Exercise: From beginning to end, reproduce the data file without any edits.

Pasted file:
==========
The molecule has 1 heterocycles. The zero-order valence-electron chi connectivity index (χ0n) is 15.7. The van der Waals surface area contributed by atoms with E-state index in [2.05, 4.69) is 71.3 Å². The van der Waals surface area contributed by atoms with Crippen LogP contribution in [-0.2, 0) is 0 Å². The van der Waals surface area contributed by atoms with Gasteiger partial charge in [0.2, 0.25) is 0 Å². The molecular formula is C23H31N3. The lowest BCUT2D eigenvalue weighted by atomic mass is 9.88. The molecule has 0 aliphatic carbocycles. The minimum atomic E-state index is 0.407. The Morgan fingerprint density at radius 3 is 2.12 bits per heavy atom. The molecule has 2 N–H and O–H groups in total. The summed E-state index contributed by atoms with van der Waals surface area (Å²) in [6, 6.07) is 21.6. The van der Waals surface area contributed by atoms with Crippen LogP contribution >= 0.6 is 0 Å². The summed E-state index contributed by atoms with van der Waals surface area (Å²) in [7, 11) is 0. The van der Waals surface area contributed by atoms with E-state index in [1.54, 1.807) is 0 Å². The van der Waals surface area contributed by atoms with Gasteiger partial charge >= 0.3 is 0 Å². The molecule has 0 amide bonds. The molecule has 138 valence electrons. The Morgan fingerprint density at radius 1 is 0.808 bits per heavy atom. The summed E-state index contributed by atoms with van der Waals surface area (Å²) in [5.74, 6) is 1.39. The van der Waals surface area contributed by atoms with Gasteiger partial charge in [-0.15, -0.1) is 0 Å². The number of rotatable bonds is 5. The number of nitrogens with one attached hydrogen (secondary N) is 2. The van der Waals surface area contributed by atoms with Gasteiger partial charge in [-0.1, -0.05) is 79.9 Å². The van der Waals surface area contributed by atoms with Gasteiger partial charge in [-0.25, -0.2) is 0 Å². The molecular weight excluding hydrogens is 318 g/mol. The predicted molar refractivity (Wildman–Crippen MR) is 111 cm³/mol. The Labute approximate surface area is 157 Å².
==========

The molecule has 1 heterocycles. The zero-order valence-electron chi connectivity index (χ0n) is 15.7. The van der Waals surface area contributed by atoms with E-state index in [2.05, 4.69) is 71.3 Å². The van der Waals surface area contributed by atoms with Crippen LogP contribution in [-0.2, 0) is 0 Å². The van der Waals surface area contributed by atoms with Gasteiger partial charge in [0.2, 0.25) is 0 Å². The molecular formula is C23H31N3. The lowest BCUT2D eigenvalue weighted by atomic mass is 9.88. The molecule has 0 aliphatic carbocycles. The minimum atomic E-state index is 0.407. The Morgan fingerprint density at radius 3 is 2.12 bits per heavy atom. The molecule has 2 N–H and O–H groups in total. The summed E-state index contributed by atoms with van der Waals surface area (Å²) in [6, 6.07) is 21.6. The van der Waals surface area contributed by atoms with Crippen LogP contribution >= 0.6 is 0 Å². The summed E-state index contributed by atoms with van der Waals surface area (Å²) in [7, 11) is 0. The van der Waals surface area contributed by atoms with E-state index in [1.54, 1.807) is 0 Å². The van der Waals surface area contributed by atoms with Gasteiger partial charge >= 0.3 is 0 Å². The molecule has 0 amide bonds. The molecule has 138 valence electrons. The Morgan fingerprint density at radius 1 is 0.808 bits per heavy atom. The summed E-state index contributed by atoms with van der Waals surface area (Å²) in [5.74, 6) is 1.39. The van der Waals surface area contributed by atoms with Gasteiger partial charge in [-0.15, -0.1) is 0 Å². The number of rotatable bonds is 5. The number of nitrogens with one attached hydrogen (secondary N) is 2. The van der Waals surface area contributed by atoms with Gasteiger partial charge in [-0.1, -0.05) is 79.9 Å². The van der Waals surface area contributed by atoms with Gasteiger partial charge in [-0.25, -0.2) is 0 Å². The molecular weight excluding hydrogens is 318 g/mol. The predicted molar refractivity (Wildman–Crippen MR) is 111 cm³/mol. The Labute approximate surface area is 157 Å².